Whether a patient is sitting in a doctor’s office, waiting in an exam room or waking up after surgery, they often feel a mix of emotions, including uncertainty, fear and vulnerability. They want answers. They want the truth. But even as doctors share information with them, they want more than just the facts — they want it conveyed in a caring manner.
Compassionate communication is the ability to exchange your thoughts and ideas with someone, while being empathetic to their suffering and anxiety. It involves active listening and understanding verbal and nonverbal communication cues. While compassionate communication has always had a place in the world of medicine, increasing emphasis on patient-centered care has brought this need to the forefront.
Need for More Demonstrated Compassion
While no one is doubting that doctors and other healthcare professionals are compassionate, they may not demonstrate it in ways that patients most need. Picture, for example, a doctor talking with a new patient in an examination room. As the patient describes the symptoms, the doctor interrupts to ask questions to get more specific information. The doctor may be striving for efficiency, yet the patient feels like they aren’t being heard.
This is a common occurrence. A study in the Journal of General Internal Medicine found that doctors spend an average of 11 seconds listening to a patient before interrupting them. While doctors undoubtedly need to ask questions, it is also important to practice active listening, which includes asking open-ended questions, listening carefully to the answers and observing their non-verbal behavior.
Nonverbal communication makes up more than 70 percent of communication, so healthcare professionals can get a wealth of information by observing their patients in addition to listening to them. But multitasking – such as reading a chart or taking notes while a patient is speaking – makes it harder to get the benefits of this nonverbal communication.
Can missed communication really hurt the doctor or patient? Definitely. More than 70 percent of malpractice lawsuits are due to communication errors. Effective and compassionate communication with patients is essential for healthcare professionals to form relationships with patients and their families.
When healthcare professionals learn effective communication techniques, they can form relationships with their patients in a very short period of time. And when patients feel that they have a relationship with their healthcare provider and that their opinions are respected, they are more likely to comply with their treatments, have better outcomes and report a more positive overall patient experience.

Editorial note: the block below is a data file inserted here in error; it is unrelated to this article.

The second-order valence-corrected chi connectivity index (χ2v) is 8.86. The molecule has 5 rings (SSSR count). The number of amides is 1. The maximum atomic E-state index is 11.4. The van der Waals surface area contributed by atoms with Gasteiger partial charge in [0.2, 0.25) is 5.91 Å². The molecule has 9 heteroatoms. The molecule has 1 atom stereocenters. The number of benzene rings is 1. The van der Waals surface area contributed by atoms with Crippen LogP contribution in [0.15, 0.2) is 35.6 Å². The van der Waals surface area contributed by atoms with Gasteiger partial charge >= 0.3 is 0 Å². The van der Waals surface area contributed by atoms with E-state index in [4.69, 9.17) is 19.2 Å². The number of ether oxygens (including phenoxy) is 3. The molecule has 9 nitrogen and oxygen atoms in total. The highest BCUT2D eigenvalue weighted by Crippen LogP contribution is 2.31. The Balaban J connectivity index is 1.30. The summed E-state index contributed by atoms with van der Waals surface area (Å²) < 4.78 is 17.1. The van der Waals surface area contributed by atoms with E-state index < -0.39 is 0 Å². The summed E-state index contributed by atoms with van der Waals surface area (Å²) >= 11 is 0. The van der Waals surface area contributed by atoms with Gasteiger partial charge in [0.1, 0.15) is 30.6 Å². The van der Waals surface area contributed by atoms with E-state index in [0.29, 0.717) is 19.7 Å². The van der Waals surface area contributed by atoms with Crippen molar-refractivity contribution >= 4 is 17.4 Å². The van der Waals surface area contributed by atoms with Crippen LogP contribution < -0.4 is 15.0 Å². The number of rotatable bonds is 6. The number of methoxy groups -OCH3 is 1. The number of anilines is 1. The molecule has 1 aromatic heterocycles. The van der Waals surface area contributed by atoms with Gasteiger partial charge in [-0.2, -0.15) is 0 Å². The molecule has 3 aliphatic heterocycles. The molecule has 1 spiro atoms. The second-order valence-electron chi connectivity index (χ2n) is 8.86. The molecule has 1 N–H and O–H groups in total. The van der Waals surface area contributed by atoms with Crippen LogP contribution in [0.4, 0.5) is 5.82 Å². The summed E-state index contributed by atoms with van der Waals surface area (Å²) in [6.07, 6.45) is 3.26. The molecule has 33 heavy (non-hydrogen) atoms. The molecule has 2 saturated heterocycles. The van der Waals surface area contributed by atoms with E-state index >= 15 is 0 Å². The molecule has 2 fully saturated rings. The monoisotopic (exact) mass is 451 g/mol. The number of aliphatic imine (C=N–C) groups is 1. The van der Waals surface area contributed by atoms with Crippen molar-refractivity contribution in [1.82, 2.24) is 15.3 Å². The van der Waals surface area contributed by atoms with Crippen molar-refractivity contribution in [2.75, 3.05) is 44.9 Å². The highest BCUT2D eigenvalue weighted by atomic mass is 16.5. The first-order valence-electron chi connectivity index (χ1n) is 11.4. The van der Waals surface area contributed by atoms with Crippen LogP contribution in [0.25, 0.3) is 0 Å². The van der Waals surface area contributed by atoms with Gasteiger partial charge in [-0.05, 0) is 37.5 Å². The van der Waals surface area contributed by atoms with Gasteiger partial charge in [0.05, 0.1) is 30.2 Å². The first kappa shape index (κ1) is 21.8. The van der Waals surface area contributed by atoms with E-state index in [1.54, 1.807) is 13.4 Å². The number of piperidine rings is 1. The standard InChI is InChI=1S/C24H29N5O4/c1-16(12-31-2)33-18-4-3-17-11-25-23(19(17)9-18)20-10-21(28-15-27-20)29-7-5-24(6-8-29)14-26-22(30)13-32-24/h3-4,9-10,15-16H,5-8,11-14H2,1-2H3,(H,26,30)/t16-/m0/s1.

Developing Compassionate Communication
Like other skills, some people are inherently able to communicate with compassion, but for others, it is a skill that can be learned.
For the past four years, Orlando Health and BBN® have teamed up to train residents and senior physicians in five different specialties on how to effectively communicate with compassion. Through this program, each healthcare professional participates in videotaped improvisational role playing with professional actors who portray patients and families receiving tragic news.
In addition, more than 500 physicians, nurses and team members of Orlando Health Winnie Palmer Hospital for Women & Babies have completed the “It’s All in the Delivery®” training program, with more healthcare professionals participating in the program each day. This 2- to 3-hour workshop is designed to improve the overall patient experience through extensive training in compassionate communication. Orlando Health is the only hospital system in Florida committed to this training.
When healthcare professionals communicate good, bad or neutral news, listening and talking with patients empathetically and compassionately are essential. A healthcare environment where the staff communicates compassionately helps patients form longstanding relationships and improves their experience – whether they are sitting in a doctor’s office, waiting in an exam room or waking up after surgery.